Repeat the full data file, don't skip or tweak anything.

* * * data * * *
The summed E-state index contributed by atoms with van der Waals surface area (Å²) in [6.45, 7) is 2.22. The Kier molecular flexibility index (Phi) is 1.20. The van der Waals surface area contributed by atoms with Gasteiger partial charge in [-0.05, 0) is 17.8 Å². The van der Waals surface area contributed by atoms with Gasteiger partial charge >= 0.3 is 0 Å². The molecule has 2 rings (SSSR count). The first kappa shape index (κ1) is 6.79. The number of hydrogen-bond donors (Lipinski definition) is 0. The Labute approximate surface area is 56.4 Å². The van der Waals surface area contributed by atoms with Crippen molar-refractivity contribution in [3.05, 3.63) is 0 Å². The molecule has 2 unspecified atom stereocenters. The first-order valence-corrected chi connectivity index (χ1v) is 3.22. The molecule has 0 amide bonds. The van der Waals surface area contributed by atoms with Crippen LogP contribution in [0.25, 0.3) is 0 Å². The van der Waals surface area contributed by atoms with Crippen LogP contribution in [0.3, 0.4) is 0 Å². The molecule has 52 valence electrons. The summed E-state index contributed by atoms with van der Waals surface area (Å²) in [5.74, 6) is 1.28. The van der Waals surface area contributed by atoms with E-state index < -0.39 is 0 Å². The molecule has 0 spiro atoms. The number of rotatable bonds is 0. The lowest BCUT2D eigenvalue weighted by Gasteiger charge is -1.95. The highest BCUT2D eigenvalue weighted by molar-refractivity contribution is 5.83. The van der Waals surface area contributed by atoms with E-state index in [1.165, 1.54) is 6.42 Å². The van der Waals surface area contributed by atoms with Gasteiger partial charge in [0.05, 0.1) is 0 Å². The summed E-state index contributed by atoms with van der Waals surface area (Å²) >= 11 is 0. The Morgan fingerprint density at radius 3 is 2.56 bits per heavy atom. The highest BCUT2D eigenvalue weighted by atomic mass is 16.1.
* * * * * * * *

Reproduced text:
The summed E-state index contributed by atoms with van der Waals surface area (Å²) in [6.45, 7) is 2.22. The Kier molecular flexibility index (Phi) is 1.20. The van der Waals surface area contributed by atoms with Gasteiger partial charge in [-0.05, 0) is 17.8 Å². The van der Waals surface area contributed by atoms with Gasteiger partial charge >= 0.3 is 0 Å². The molecule has 2 rings (SSSR count). The first kappa shape index (κ1) is 6.79. The number of hydrogen-bond donors (Lipinski definition) is 0. The Labute approximate surface area is 56.4 Å². The van der Waals surface area contributed by atoms with Crippen molar-refractivity contribution in [3.05, 3.63) is 0 Å². The molecule has 2 unspecified atom stereocenters. The first-order valence-corrected chi connectivity index (χ1v) is 3.22. The molecule has 0 amide bonds. The van der Waals surface area contributed by atoms with Crippen LogP contribution in [0.25, 0.3) is 0 Å². The van der Waals surface area contributed by atoms with Crippen LogP contribution in [0.3, 0.4) is 0 Å². The molecule has 52 valence electrons. The summed E-state index contributed by atoms with van der Waals surface area (Å²) in [5.74, 6) is 1.28. The van der Waals surface area contributed by atoms with E-state index < -0.39 is 0 Å². The molecule has 0 spiro atoms. The number of rotatable bonds is 0. The lowest BCUT2D eigenvalue weighted by Gasteiger charge is -1.95. The highest BCUT2D eigenvalue weighted by molar-refractivity contribution is 5.83. The van der Waals surface area contributed by atoms with E-state index in [1.165, 1.54) is 6.42 Å². The van der Waals surface area contributed by atoms with Gasteiger partial charge in [0.05, 0.1) is 0 Å². The summed E-state index contributed by atoms with van der Waals surface area (Å²) >= 11 is 0. The Morgan fingerprint density at radius 3 is 2.56 bits per heavy atom. The highest BCUT2D eigenvalue weighted by atomic mass is 16.1.